Dinesh Undergoes Rural Assignment

The other day I received a phone call from an MP (Member of Parliament) requesting me not to transfer Mr Dinesh from his present branch, as he was a good man and was doing good job. I told him politely that I would look into it in terms of bank’s policies.

I could easily remember his face, as during my last branch visit, I had seen Dinesh working with one hand plastered. He had met with an accident. He was then pleading with me for his transfer out of that rural branch due to family circumstances. As he was recently posted thereat, I told him to complete his rural assignment of two years. It was a bit surprising, as the MP’s request was contrary to what Dinesh himself had told me.

I talked to my Regional Manager (RM), Dinesh was reporting to. He told me that he had simply warned Dinesh of his transfer due to his reckless financing. His impression was that Dinesh was either acting under pressure or indulging in corrupt practices.

Looking to the MP’s request, I asked RM to retain Dinesh there for two more months with instructions to stop financing, but to transfer him thereafter. Then it slipped my mind.

After seven or eight months, a big surprise was in store for me. I came to know that Dinesh was arrested by police for demanding bribe. My RM told me that he had transferred Dinesh to another rural branch that was recently opened to complete his rural assignment, but with strict instructions not to disburse any loans, but he had started doing it again.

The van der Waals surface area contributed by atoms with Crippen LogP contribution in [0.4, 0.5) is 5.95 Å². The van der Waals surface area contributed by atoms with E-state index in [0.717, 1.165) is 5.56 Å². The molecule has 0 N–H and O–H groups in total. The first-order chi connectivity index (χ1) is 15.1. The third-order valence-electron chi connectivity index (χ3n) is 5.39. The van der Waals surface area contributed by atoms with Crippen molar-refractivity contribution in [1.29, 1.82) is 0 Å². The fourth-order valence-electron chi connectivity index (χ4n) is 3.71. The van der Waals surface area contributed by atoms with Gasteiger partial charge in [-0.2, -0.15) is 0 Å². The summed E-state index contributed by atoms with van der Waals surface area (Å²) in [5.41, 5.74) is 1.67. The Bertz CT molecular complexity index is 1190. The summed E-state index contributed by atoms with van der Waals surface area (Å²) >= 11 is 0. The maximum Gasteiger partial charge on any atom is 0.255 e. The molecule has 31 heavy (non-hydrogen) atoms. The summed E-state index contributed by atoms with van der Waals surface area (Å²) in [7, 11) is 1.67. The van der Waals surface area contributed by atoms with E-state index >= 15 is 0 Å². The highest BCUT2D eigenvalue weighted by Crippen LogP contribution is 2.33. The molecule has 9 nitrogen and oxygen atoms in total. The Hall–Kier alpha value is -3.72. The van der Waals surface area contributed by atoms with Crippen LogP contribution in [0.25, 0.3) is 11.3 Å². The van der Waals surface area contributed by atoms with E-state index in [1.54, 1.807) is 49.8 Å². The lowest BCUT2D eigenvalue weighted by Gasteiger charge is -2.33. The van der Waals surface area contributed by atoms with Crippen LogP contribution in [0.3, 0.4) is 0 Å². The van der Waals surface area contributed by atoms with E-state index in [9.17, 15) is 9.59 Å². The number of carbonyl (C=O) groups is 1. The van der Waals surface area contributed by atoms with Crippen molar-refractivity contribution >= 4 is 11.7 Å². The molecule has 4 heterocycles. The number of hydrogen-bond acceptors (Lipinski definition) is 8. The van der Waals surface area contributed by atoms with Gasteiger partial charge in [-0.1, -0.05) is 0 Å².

As per rules, I had to suspend Dinesh forthwith. To help RM with the legal processes, I sent my Law Officer, who apprised me that Dinesh had given in to political pressure, and the rivalry between the two groups had brought him these miseries. The charges against him could, however, not be substantiated in the court of law.

Dinesh was immediately transferred to the regional office, but attached to a nearby rural branch for three months to complete his remaining rural assignment.

This doesn’t happen with everybody. We have a number of branches in rural and semi-urban areas, as also a number of MPs and MLAs. It happens only when our moral fibres are not strong enough to sustain the pressure either from within or outside.

–Kaushal Kishore


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